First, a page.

In praise of older books: Memoirs of Hadrian by Marguerite Yourcenar, translated by Grace Frick (1954)

Week 8: Julie Parson’s favourite books. Today, a glimpse into the world of Hadrian

This is one of the few novels which successfully time-travels the life of a man who lived in the second century AD, into our world

This is one of the few novels which successfully time-travels the life of a man who lived in the second century AD, into our world

Sat, Feb 24, 2018, 06:00

   
 

Book Title:
Memoirs of Hadrian

ISBN-13:
978-0141184968

Author:
Marguerinte Yourcenar, translated by Grace Frick

Publisher:
Penguin Classics

Guideline Price:
£9.99

Take the metro from the centre of Rome to the Ponte Mammolo station, its final stop. Take the bus to Tivoli. Then walk to Villa Adriana, Hadrian’s Villa, 300 acres of grass and scrub, and an occasional glimpse of a marble pool, a line of statues, a paved footpath. Of what had once been its splendour.

We know Hadrian; builder of the wall at the Roman Empire’s northern limit, creator of cities across the ancient world, and rebuilder of the Pantheon destroyed by fire. Thank you Hadrian, I always say as I stand beneath its oculus and marvel at the sweep of that gigantic dome.

Writing historical fiction is fraught with difficulties. Can we really understand those of the distant past? Do they think and feel and desire and need the way we do? Marguerite Yourcenar’s Memoirs of Hadrian, is one of the few novels which successfully time-travels the life of a man who lived in the second century AD, into our world. The book is written in the form of a letter which the dying Hadrian writes to his successor Marcus Aurelius. “My dear Mark” it begins. This is Hadrian the modern man.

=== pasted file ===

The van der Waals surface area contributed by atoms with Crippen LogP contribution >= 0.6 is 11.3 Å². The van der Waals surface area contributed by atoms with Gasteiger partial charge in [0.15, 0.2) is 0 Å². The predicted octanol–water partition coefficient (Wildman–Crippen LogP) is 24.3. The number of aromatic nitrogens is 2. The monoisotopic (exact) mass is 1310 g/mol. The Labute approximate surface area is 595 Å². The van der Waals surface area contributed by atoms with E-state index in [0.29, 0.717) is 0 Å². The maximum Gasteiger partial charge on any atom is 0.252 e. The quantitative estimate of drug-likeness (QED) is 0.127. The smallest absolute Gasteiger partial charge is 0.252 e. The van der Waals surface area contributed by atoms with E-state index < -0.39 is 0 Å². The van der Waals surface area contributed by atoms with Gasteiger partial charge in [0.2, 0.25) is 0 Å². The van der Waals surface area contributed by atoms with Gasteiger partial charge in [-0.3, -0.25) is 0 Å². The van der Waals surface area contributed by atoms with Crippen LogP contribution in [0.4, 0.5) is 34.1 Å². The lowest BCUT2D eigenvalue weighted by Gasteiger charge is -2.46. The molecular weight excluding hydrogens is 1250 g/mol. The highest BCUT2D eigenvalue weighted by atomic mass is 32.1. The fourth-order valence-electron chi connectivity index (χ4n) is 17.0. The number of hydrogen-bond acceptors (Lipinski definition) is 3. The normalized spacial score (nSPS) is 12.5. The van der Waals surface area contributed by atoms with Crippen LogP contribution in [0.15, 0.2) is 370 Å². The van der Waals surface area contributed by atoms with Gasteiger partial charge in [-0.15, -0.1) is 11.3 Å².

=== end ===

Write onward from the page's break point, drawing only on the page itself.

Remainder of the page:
Yourcenar first conceived the book when she was in her 20s. She abandoned the project but Hadrian would not let her go. The afterword to the novel, “Reflections on the Composition of Memoirs of Hadrian” should be read by anyone who has ever pondered the re-imagining of a new or ancient world.

Yourcenar made many visits to the villa. She takes us back to Hadrian’s banquets, “fruits as exquisite as the music and the sequence of courses as perfect as the chasing on the silver plates. . . oysters from Lucrinus, crayfish from the rivers of Gaul”.

As Hadrian lies dying in the villa, Yourcenar’s words issue forth from his mouth, “Let us try if we can to enter into death with open eyes. . .”